A partnership of the Idaho Transportation Department and a highway paving contractor combined to get the Stanley airstrip paved last week.
Airport Maintenance Manager Gary McElheney said it is the first of the 31 airstrips owned or operated by ITD to receive an asphalt surface.
He said the need was identified many years ago, but it wasn't possible until a highway construction project was scheduled in the area. Knife River of Idaho was scheduled to pave state Highway 75 from French Creek north to Stanley. The proximity of that project made it economically feasible to pave about 1,600 feet of the Stanley runway.
Knife River set up an asphalt plant nearby in preparation for the highway project and made it available in advance to pave about one-third of the 4,300-foot runway.
McElheney said he kept an eye on ITD's District 4 highway projects in hopes of combining one with the airport surfacing to stretch the division's airport improvement funds. The Highway 75 project provided that opportunity.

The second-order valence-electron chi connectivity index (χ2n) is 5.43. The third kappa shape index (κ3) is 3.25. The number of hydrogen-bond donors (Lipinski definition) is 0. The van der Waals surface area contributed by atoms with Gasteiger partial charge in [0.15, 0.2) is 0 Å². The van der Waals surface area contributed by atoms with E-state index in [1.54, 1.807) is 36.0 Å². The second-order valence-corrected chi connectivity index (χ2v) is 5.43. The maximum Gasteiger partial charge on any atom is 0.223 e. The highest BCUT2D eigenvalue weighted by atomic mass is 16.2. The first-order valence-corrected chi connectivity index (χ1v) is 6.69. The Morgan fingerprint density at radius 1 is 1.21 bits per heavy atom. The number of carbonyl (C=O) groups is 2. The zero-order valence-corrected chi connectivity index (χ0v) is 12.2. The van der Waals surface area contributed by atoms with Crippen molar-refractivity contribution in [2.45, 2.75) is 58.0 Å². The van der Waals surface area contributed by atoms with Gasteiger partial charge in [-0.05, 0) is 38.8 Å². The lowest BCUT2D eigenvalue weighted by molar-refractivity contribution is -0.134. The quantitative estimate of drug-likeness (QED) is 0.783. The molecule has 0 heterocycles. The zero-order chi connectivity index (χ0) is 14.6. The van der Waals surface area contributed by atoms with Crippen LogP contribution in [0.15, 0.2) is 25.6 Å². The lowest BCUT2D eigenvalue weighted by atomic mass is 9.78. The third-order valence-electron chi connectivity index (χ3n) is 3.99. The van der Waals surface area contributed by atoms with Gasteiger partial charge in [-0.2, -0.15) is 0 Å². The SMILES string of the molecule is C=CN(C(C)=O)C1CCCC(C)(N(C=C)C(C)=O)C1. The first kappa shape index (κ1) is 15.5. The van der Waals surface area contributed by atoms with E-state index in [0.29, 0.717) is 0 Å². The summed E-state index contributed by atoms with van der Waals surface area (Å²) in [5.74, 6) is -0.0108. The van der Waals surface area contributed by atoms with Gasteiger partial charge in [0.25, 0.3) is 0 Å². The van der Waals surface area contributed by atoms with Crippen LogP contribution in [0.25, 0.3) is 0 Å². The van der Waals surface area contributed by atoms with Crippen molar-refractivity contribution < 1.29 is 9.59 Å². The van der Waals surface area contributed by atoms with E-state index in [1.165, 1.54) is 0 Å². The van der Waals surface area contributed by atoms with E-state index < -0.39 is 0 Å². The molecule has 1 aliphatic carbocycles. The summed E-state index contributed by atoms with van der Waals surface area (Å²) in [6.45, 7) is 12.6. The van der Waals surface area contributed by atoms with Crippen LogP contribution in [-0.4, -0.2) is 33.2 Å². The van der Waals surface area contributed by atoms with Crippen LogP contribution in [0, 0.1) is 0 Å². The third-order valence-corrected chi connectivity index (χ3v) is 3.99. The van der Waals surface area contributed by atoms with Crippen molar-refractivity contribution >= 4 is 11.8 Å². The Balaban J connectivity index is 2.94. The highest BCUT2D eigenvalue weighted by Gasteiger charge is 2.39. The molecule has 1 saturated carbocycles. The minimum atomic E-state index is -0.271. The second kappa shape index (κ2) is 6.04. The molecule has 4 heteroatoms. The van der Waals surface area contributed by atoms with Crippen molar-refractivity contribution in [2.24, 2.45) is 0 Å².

The department's District 4 office, based in Shoshone, provided equipment and support, including removal of 1,500 cubic yards of dirt and gravel from the existing surface and replacing it with 1,350 cubic yards of crushed rock. Knife River applied 800 tons of asphalt to the runway. In addition to a 1,600-foot by 30-foot section of the runway, crews also surfaced an 80-foot by 40-foot access strip on one end of the airstrip.
The Stanley airstrip has been plagued with dust problems for many years, and gravel on the runway occasionally resulted in damage to aircraft propellers and paint. ITD commits about $11,000 annually for dust abatement to minimize aircraft damage and reduce dust in the area.
McElheney said the airstrip serves between 1,500 and 2,000 operations a year, most of which are seasonal and provide access by outfitters and air charters to the Middle Fork of the Salmon River. The state acquired the airstrip early last decade through an easement from the Harrah family of Las Vegas.
The Stanley facility includes a small shop, a portable toilet, picnic table and shelter for visiting aviators.
ITD used crushed rock that it purchased previously for the project. Materials for the paving cost about $52,000. The collaborative approach saved ITD between $10,000 and $13,000, McElheney said.
According to the ITD, Idaho's system of backcountry airstrips, the largest in the lower 48 states, attracts many recreational users. They also play a crucial role in the state's transportation system. Airstrips are used for emergencies, such as wildfire suppression or medical transport, and some are used to deliver food, mail and other essential goods and services to residents who live in backcountry areas.